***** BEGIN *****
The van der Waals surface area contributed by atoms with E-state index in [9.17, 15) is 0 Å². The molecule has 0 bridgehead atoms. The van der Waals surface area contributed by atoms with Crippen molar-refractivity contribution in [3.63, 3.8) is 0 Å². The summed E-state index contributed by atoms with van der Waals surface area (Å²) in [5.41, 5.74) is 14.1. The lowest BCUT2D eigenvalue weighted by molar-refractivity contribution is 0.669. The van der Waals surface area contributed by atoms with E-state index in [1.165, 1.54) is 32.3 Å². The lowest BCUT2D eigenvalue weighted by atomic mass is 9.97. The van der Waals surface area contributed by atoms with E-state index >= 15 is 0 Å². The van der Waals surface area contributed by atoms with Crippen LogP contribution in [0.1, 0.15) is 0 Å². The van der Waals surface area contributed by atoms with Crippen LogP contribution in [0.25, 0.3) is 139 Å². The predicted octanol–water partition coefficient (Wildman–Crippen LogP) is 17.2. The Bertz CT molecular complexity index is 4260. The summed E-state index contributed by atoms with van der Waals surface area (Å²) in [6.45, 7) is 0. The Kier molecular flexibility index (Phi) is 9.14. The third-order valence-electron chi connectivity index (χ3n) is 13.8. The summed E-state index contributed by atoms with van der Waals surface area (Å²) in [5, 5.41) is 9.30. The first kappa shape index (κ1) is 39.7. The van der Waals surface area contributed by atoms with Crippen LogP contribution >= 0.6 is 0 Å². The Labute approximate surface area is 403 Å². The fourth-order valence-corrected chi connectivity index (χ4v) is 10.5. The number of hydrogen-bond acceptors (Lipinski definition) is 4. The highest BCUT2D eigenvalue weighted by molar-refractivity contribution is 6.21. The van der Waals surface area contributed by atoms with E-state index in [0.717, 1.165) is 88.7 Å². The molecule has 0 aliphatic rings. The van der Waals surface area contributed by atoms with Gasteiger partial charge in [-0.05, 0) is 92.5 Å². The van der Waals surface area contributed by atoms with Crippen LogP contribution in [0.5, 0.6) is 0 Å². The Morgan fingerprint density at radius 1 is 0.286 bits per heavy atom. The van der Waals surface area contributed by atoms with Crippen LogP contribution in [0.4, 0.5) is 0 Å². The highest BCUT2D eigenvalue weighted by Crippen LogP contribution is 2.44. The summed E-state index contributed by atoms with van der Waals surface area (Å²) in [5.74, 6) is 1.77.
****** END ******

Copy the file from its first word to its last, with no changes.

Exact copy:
The van der Waals surface area contributed by atoms with E-state index in [9.17, 15) is 0 Å². The molecule has 0 bridgehead atoms. The van der Waals surface area contributed by atoms with Crippen molar-refractivity contribution in [3.63, 3.8) is 0 Å². The summed E-state index contributed by atoms with van der Waals surface area (Å²) in [5.41, 5.74) is 14.1. The lowest BCUT2D eigenvalue weighted by molar-refractivity contribution is 0.669. The van der Waals surface area contributed by atoms with E-state index in [1.165, 1.54) is 32.3 Å². The lowest BCUT2D eigenvalue weighted by atomic mass is 9.97. The van der Waals surface area contributed by atoms with E-state index >= 15 is 0 Å². The van der Waals surface area contributed by atoms with Crippen LogP contribution in [0.1, 0.15) is 0 Å². The van der Waals surface area contributed by atoms with Crippen LogP contribution in [0.25, 0.3) is 139 Å². The predicted octanol–water partition coefficient (Wildman–Crippen LogP) is 17.2. The Bertz CT molecular complexity index is 4260. The summed E-state index contributed by atoms with van der Waals surface area (Å²) in [6.45, 7) is 0. The Kier molecular flexibility index (Phi) is 9.14. The third-order valence-electron chi connectivity index (χ3n) is 13.8. The summed E-state index contributed by atoms with van der Waals surface area (Å²) in [5, 5.41) is 9.30. The first kappa shape index (κ1) is 39.7. The van der Waals surface area contributed by atoms with Crippen LogP contribution >= 0.6 is 0 Å². The Labute approximate surface area is 403 Å². The fourth-order valence-corrected chi connectivity index (χ4v) is 10.5. The number of hydrogen-bond acceptors (Lipinski definition) is 4. The highest BCUT2D eigenvalue weighted by molar-refractivity contribution is 6.21. The van der Waals surface area contributed by atoms with E-state index in [0.717, 1.165) is 88.7 Å². The molecule has 0 aliphatic rings. The van der Waals surface area contributed by atoms with Gasteiger partial charge in [-0.05, 0) is 92.5 Å². The van der Waals surface area contributed by atoms with Crippen LogP contribution in [0.5, 0.6) is 0 Å². The Morgan fingerprint density at radius 1 is 0.286 bits per heavy atom. The van der Waals surface area contributed by atoms with Crippen LogP contribution in [0.4, 0.5) is 0 Å². The highest BCUT2D eigenvalue weighted by Crippen LogP contribution is 2.44. The summed E-state index contributed by atoms with van der Waals surface area (Å²) in [5.74, 6) is 1.77.